Trying to Grow Vin de Terroir, Randall Grahm Strives to Grow Up

A few days shy of his 61st birthday, Randall Grahm intimates that at last, it’s time to become an adult.  “Things have been so tough ...” he says, pausing a couple of difficult moments attempting  to compose himself. He is crying. Tears fill his red eyes behind black, round, Harold Lloyd glasses. “… I’ve been out in the cold for a long time. “

Grahm, considered to be the smartest wine guy in the room – and perhaps the wittiest – now desperately wants his wines to be respected. To achieve that, he needs for everyone to look past the years of positioning himself as the iconoclastic intellectual, whose Steadman labels assaulted the senses, and the Cabernet-bashing that made him an enfant terrible, due to his characterization of them as “cartoons”.  

During a discussion in his tiny, dark office in the Bonny Doon Vineyards’ production facility that shares a parking lot with of a new-agey grocery at the northern edge of Santa Cruz, Grahm ruminated about his desires for wine nirvana, his long struggle with debt, and how he might – or might not – transcend all, or some, of same.

“I think I’ve had my 15 minutes of fame,” is how he begins, all the while hoping against hope that his time has not come and gone. “I don’t want to hang it up. … I’m persistent. The most interesting (things) I’m still yet to do.  I’m a slow learner(but) now I’m more prepared to move on;  or at least have stronger attention deficit.”

With bravado, he responds to a recent reference to one of his considerable writings, in which he intimated that he wishes now to be taken seriously. “I don’t care if people take me seriously; they just need to buy my wine.”

Upon tasting various of his many wines, some with a lunch of acidity-based dishes at a nearby Chinese restaurant, it becomes evident that he is making wines – with the not-so-insignificant help of Nicole Walsh – that are close to his ideal, i.e. balanced, savory, and delicious.    

When I ask him about the luftmensch reference that he’s used to characterize himself meaning, one who has his head in the clouds, he answers without hesitation, “I am a luftmensch, but I’m trying to be less of a luftmensch.  To do what I now want to do, I must be a luftmensch.”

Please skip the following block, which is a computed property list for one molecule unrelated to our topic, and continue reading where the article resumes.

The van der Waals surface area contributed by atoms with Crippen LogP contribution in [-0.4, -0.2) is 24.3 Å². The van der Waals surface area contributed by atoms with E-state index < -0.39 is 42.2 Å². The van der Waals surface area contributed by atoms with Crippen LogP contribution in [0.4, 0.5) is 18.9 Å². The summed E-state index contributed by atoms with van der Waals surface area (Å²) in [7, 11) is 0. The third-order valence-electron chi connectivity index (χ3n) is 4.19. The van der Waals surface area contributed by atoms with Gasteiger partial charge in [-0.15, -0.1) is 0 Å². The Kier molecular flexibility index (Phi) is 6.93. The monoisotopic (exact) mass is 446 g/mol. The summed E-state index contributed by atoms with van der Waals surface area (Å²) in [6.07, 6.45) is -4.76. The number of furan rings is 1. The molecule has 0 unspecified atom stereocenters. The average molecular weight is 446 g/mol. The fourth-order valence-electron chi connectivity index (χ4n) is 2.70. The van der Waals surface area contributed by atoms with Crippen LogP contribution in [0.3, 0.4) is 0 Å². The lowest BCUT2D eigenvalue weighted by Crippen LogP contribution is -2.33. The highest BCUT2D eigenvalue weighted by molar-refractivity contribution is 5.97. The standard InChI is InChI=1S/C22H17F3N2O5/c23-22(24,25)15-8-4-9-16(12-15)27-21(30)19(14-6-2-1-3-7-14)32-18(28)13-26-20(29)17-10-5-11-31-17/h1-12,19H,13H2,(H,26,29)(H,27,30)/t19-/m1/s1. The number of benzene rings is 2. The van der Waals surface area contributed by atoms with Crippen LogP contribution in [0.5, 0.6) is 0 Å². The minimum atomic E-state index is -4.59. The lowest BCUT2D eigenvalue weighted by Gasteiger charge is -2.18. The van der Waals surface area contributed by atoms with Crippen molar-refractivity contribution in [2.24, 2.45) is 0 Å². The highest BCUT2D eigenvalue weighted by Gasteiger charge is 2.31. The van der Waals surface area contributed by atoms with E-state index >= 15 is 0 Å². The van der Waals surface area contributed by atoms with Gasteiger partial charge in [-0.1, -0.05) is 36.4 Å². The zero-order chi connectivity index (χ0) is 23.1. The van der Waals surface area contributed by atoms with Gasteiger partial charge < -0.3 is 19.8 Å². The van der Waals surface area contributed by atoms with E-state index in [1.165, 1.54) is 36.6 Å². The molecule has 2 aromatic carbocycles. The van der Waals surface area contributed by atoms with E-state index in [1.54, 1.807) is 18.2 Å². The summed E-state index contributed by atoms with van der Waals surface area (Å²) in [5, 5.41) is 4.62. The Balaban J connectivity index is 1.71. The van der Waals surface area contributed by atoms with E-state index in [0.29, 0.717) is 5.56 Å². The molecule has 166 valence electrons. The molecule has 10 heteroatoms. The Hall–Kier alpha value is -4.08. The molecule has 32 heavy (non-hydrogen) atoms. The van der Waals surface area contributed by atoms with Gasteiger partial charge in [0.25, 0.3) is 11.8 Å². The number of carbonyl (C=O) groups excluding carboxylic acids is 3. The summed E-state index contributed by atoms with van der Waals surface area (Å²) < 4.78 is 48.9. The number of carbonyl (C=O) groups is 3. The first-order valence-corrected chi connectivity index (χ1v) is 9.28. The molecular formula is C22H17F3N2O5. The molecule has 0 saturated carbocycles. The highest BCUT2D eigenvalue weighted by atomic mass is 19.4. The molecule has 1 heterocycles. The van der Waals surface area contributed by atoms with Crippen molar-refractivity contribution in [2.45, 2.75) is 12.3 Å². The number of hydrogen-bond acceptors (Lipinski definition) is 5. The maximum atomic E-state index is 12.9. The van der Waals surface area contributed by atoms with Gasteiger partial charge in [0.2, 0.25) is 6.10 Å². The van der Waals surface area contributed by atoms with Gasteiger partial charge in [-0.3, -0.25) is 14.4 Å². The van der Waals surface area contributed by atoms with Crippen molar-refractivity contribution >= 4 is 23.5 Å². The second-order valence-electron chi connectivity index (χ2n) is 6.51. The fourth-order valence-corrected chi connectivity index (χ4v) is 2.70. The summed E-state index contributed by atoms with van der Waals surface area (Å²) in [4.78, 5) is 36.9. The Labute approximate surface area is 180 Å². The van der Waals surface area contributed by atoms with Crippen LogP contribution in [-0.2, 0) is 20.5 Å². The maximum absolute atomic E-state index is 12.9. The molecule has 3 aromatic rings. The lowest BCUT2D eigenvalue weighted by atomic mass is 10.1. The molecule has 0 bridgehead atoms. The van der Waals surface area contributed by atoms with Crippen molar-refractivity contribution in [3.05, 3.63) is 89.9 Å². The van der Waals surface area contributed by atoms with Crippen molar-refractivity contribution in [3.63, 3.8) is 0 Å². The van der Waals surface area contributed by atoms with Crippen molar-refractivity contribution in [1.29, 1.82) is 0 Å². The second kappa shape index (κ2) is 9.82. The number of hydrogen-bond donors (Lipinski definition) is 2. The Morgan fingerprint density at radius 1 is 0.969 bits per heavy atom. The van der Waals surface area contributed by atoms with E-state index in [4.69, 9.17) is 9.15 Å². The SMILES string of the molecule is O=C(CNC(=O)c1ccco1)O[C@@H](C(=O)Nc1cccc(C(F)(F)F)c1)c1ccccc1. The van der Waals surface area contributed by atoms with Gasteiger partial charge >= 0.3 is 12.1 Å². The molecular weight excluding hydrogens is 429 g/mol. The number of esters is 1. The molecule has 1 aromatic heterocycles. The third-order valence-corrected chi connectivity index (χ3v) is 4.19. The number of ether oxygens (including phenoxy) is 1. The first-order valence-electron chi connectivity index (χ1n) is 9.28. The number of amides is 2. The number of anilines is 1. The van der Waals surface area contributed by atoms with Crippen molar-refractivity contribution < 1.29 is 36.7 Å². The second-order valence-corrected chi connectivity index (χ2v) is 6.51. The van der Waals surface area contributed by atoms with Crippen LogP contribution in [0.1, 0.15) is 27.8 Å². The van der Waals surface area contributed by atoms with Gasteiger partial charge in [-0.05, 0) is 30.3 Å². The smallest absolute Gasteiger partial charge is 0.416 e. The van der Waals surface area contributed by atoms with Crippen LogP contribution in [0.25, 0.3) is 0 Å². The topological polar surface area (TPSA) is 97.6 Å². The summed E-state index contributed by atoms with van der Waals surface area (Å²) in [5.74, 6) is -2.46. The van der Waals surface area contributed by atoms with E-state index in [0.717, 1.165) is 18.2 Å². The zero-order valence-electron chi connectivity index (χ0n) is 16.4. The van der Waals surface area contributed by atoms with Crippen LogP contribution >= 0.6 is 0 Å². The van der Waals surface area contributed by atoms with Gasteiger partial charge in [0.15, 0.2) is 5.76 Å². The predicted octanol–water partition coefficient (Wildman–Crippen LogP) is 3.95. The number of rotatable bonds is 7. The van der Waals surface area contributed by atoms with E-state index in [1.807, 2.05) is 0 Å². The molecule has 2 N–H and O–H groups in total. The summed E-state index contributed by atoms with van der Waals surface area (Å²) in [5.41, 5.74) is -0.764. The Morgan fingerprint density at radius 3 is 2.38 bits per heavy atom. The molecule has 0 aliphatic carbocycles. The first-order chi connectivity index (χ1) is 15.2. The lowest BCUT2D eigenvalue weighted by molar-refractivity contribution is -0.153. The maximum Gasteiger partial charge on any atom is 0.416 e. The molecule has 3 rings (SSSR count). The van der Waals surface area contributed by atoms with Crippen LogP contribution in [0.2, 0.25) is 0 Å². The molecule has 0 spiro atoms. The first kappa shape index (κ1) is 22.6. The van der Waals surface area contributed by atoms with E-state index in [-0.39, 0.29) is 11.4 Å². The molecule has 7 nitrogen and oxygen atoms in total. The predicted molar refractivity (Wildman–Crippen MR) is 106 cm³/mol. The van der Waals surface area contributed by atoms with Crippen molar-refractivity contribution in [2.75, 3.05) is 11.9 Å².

“What I’m hoping to do in the next phase is something that no one has really done … and the way I way want to do it is such a crazy way of doing it; and it’s a really good idea or a really bad idea or somewhere in between.”

That’s the Randall Grahm in microcosm we’ve all come to love: the one who dares to dream those considerable dreams; the one who writes prodigiously and consciously to provoke us or go over our heads; and the one who lends wine its mystique.

It’s inevitable then that he talks about wanting to produce a wine of place, audaciously made from self-propogated seeds on dry-farmed land in some obscure California locale, with visions of animals sharing the vineyard. He already has such a land of oz (and another being offered by an investor that might come to fruition), but he hasn’t had the resources – read: money – to  do much about it. 

Maybe this time, things can be different. Or maybe not. After all, he admits, the money for selling off his cash cow – Big House – eight years ago, “was slightly squandered.”

He weaves an odyssey about money coming from one bank, only to be pulled at the last minute (“We love you, but …”), and of another which he says, actually came through, but only after putting him through the labyrinthe. He also reveals but not for the record, that he’s cut a deal with a national food chain that will place his wines in its stores.

But then Grahm quiety discloses this: “There have been so many distractions (such as having to go on the road to sell).  I tend to focus on the immediate problems, like money; and how do I get some? Now that I’ve got a buck or two, what are we going to do with it?

“I’ve been out in the cold for a long time.  I told my shrink, now that things are getting a little better, I’m feeling anxiety. She told me, ‘You were so scared …  You’ve got to let these things in.’”

His eyes well up and he cries, for about 10 seconds before he says haltingly, “Now it’s gotta happen. It’s gotta happen. You just have to be persistent.”